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Atwood Machine Inertia Friction and directional forces

  1. Oct 28, 2015 #1
    I have an Atwood Machine. I have an aluminium Pulley of radius 4 inch. A gym cable running over it. Not sure coefficient of friction but smooth movement. One end of rope, I attach wt. of 0.5 kg. I had to attach weight of 1 kg for acceleration to start. If I attach 2 kg, I had to attach 3.1 kg, for the system to start acceleration. If I attach 4 kg, I had to attach 6.1 kg to other end. Now if I take 2 pulleys and run rope over them and repeat experiment, I need even more weight differential for system to accelerate. Thus there are some forces acting which need to overcome to start system acceleration. I think apart from inertia of pulley and static frictional force, probably some x and y directional force components are coming into play. All Atwood problems talk about equation for acceleration but not able to find equation for "weight differential" required for the system to start accelerating. Also any suggestions on ways to reduce this weight differential to start system acceleration shall help.
     
  2. jcsd
  3. Oct 28, 2015 #2

    Nugatory

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    Staff: Mentor

    Because you have measurements, it sounds as if you're describing the behavior of an Atwood machine that you've actually built. If so, that's pretty cool... and the construction details will matter. What did you use for bearings for each pulley?
     
  4. Oct 29, 2015 #3
    As I am doing a prototype, to cut on cost, I used very simple pulleys. Hence my pulleys have no bearings. Now when I use wt of 0.5 kg, I had to put 1 kg. So I am assuming I had to put extra 0.5 kg to accommodate all the deficiencies of cheap materials used. So next time when I take 2 kg, I would be fine if I get acceleration when I attach 2.5 kg at other end (extra 0.5 kg for pulley/rope friction, rotational inertia of cheap material) But I had to put 3 kg to start acceleration. Similarly when I use 4 kg, I would be fine to see acceleration at 4.5 kg. But I had to put 6 kg. Things get worse when I use Atwood Machine with 2 pulleys. Do you still think this huge difference is only because I am using pulleys with no bearings? If yes, please suggest what kind of bearings/pulleys I should use.. I suspect that the so called inertia I am observing before acceleration is a function of masses attached probably due to vector forces. But I am unable to prove it. I am attaching images of my setup. One set of images is for "2 pulley Atwood machine with small pulleys" and other set of images is with big pulleys and 1 and 2 pulley Atwood machine. [Even though I did experiments for all combinations]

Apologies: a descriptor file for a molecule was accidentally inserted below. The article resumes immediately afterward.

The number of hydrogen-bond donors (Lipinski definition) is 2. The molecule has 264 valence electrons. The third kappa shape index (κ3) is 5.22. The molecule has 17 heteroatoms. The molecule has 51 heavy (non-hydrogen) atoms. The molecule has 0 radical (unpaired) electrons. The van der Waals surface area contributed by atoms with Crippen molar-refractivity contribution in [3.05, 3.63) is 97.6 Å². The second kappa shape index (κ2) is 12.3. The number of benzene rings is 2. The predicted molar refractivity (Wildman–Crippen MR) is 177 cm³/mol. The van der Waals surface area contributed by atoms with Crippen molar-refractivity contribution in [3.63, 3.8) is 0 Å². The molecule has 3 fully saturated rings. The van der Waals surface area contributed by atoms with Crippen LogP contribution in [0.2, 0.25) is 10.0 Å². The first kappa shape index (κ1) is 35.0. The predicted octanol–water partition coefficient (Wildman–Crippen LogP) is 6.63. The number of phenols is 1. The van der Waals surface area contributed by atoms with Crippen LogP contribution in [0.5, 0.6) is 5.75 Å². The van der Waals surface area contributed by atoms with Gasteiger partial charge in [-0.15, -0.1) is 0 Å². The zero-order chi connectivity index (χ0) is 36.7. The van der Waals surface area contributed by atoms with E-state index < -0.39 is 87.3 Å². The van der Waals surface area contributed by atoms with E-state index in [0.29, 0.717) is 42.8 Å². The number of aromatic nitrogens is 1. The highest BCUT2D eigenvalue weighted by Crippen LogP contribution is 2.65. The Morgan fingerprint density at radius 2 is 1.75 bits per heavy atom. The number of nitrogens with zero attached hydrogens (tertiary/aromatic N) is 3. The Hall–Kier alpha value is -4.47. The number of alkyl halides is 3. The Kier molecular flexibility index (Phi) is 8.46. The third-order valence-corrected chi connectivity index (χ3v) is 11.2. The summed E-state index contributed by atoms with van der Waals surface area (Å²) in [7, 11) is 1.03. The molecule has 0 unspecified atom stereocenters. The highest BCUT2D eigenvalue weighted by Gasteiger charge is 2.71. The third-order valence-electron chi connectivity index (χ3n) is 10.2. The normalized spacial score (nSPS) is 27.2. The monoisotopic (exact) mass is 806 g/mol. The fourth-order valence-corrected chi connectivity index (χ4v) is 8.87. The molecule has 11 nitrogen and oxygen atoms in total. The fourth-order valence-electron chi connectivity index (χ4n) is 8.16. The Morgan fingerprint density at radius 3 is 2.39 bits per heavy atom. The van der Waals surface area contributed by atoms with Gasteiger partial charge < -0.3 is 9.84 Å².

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  5. Oct 29, 2015 #4

    Nugatory

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    I was right - what you are doing is pretty cool! :)
    That is a reasonable tradeoff to make, but the downside is that the physics of a rotating shaft in a sleeve is fairly complicated: You have to consider static friction, dynamic friction, and the way that the sideways loads on the pulleys will tend to jam the shafts against the sides and change the resistance of the pulleys - any or all of these may be large enough to overwhelm the effects that you're trying to measure.

    You can try smoothing the shafts, using shafts that are as round as possible (a lathe would be great, but just chucking them in a power drill and turning them against sandpaper works), try for the smoothest possible tight fit in the holes, lubricate the shafts..... Try to get as close as possible to the ideal frictionless rotation that a theoretical Atwood machine depends on.

    But you'll probably be happiest if you can find some bearings in the trash somewhere. The wheel bearings in a scrapped bicycle would be good for the weights and sizes you're working with, and old hard disk drives contain extremely high-quality ball bearings but may be a bit small for your current design.
     
  6. Oct 29, 2015 #5
    As I think more, I tend to agree with you. Initially I neglected bearings but bearings are probably must. As I increase weight, there is more tension in the rope and that in turn adversely affecting load on shaft. Having bearings shall probably help convert this load into rotational force, which is what is required. I am out of town this weekend but will try inserting bearings into my pulley and check the results. Thanks for your help.
     
  7. Nov 5, 2015 #6
    I did few more experiments with bearings in the pulley. But not much of a difference. With latest experiments using 2 pulleys, I am seeing that wt. required on other side of pulley to start acceleration, is close to twice the wt. on one side. So if wt. is x kg on one side then I need to put ~2x on other side before acceleration starts.
     
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